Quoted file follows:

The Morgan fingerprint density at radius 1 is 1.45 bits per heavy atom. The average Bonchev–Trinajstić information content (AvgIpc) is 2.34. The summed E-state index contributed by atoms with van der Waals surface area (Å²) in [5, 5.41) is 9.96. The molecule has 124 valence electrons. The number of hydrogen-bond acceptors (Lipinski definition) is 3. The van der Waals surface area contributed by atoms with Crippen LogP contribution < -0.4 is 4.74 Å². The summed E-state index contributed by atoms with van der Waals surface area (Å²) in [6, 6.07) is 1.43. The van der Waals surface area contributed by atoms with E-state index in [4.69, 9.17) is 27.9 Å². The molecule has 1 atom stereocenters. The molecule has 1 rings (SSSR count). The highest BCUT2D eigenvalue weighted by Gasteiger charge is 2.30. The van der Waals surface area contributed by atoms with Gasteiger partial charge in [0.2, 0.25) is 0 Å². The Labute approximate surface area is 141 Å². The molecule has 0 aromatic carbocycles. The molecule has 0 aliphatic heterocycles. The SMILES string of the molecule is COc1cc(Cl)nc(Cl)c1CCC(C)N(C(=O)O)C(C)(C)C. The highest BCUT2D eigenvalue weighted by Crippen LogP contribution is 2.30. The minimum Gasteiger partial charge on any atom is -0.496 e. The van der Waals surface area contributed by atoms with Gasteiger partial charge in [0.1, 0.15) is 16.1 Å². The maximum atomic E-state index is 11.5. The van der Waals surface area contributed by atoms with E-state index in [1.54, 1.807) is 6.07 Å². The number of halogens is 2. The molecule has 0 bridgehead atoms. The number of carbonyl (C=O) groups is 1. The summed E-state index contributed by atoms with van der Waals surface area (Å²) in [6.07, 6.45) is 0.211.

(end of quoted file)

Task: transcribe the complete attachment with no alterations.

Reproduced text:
The Morgan fingerprint density at radius 1 is 1.45 bits per heavy atom. The average Bonchev–Trinajstić information content (AvgIpc) is 2.34. The summed E-state index contributed by atoms with van der Waals surface area (Å²) in [5, 5.41) is 9.96. The molecule has 124 valence electrons. The number of hydrogen-bond acceptors (Lipinski definition) is 3. The van der Waals surface area contributed by atoms with Crippen LogP contribution < -0.4 is 4.74 Å². The summed E-state index contributed by atoms with van der Waals surface area (Å²) in [6, 6.07) is 1.43. The van der Waals surface area contributed by atoms with E-state index in [4.69, 9.17) is 27.9 Å². The molecule has 1 atom stereocenters. The molecule has 1 rings (SSSR count). The highest BCUT2D eigenvalue weighted by Gasteiger charge is 2.30. The van der Waals surface area contributed by atoms with Gasteiger partial charge in [0.2, 0.25) is 0 Å². The Labute approximate surface area is 141 Å². The molecule has 0 aromatic carbocycles. The molecule has 0 aliphatic heterocycles. The SMILES string of the molecule is COc1cc(Cl)nc(Cl)c1CCC(C)N(C(=O)O)C(C)(C)C. The highest BCUT2D eigenvalue weighted by Crippen LogP contribution is 2.30. The minimum Gasteiger partial charge on any atom is -0.496 e. The van der Waals surface area contributed by atoms with Gasteiger partial charge in [0.1, 0.15) is 16.1 Å². The maximum atomic E-state index is 11.5. The van der Waals surface area contributed by atoms with E-state index in [1.54, 1.807) is 6.07 Å². The number of halogens is 2. The molecule has 0 bridgehead atoms. The number of carbonyl (C=O) groups is 1. The summed E-state index contributed by atoms with van der Waals surface area (Å²) in [6.07, 6.45) is 0.211.